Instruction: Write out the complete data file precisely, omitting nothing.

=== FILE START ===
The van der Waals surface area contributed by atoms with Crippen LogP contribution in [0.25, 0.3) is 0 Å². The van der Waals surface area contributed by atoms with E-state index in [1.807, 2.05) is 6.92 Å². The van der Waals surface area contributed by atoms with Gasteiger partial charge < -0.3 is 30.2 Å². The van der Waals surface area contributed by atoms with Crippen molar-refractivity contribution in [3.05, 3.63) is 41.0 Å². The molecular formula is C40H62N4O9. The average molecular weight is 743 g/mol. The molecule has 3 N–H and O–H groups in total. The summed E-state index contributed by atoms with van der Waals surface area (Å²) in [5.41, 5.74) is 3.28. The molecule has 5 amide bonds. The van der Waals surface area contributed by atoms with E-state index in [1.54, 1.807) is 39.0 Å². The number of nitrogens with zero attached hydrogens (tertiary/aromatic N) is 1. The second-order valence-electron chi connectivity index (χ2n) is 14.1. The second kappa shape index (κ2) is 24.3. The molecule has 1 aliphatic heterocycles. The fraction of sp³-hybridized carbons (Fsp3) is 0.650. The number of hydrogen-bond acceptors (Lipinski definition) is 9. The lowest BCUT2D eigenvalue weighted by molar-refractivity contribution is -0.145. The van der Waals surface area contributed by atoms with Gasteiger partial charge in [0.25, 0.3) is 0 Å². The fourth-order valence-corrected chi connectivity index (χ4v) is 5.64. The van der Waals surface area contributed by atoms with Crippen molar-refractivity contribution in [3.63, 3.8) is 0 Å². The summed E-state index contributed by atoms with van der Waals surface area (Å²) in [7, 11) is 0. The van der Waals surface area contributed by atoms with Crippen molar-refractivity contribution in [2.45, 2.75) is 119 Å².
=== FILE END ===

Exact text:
The van der Waals surface area contributed by atoms with Crippen LogP contribution in [0.25, 0.3) is 0 Å². The van der Waals surface area contributed by atoms with E-state index in [1.807, 2.05) is 6.92 Å². The van der Waals surface area contributed by atoms with Gasteiger partial charge < -0.3 is 30.2 Å². The van der Waals surface area contributed by atoms with Crippen molar-refractivity contribution in [3.05, 3.63) is 41.0 Å². The molecular formula is C40H62N4O9. The average molecular weight is 743 g/mol. The molecule has 3 N–H and O–H groups in total. The summed E-state index contributed by atoms with van der Waals surface area (Å²) in [5.41, 5.74) is 3.28. The molecule has 5 amide bonds. The van der Waals surface area contributed by atoms with E-state index in [1.54, 1.807) is 39.0 Å². The number of nitrogens with zero attached hydrogens (tertiary/aromatic N) is 1. The second-order valence-electron chi connectivity index (χ2n) is 14.1. The second kappa shape index (κ2) is 24.3. The molecule has 1 aliphatic heterocycles. The fraction of sp³-hybridized carbons (Fsp3) is 0.650. The number of hydrogen-bond acceptors (Lipinski definition) is 9. The lowest BCUT2D eigenvalue weighted by molar-refractivity contribution is -0.145. The van der Waals surface area contributed by atoms with Gasteiger partial charge in [0.25, 0.3) is 0 Å². The fourth-order valence-corrected chi connectivity index (χ4v) is 5.64. The van der Waals surface area contributed by atoms with Crippen molar-refractivity contribution in [3.63, 3.8) is 0 Å². The summed E-state index contributed by atoms with van der Waals surface area (Å²) in [7, 11) is 0. The van der Waals surface area contributed by atoms with Crippen molar-refractivity contribution in [2.45, 2.75) is 119 Å².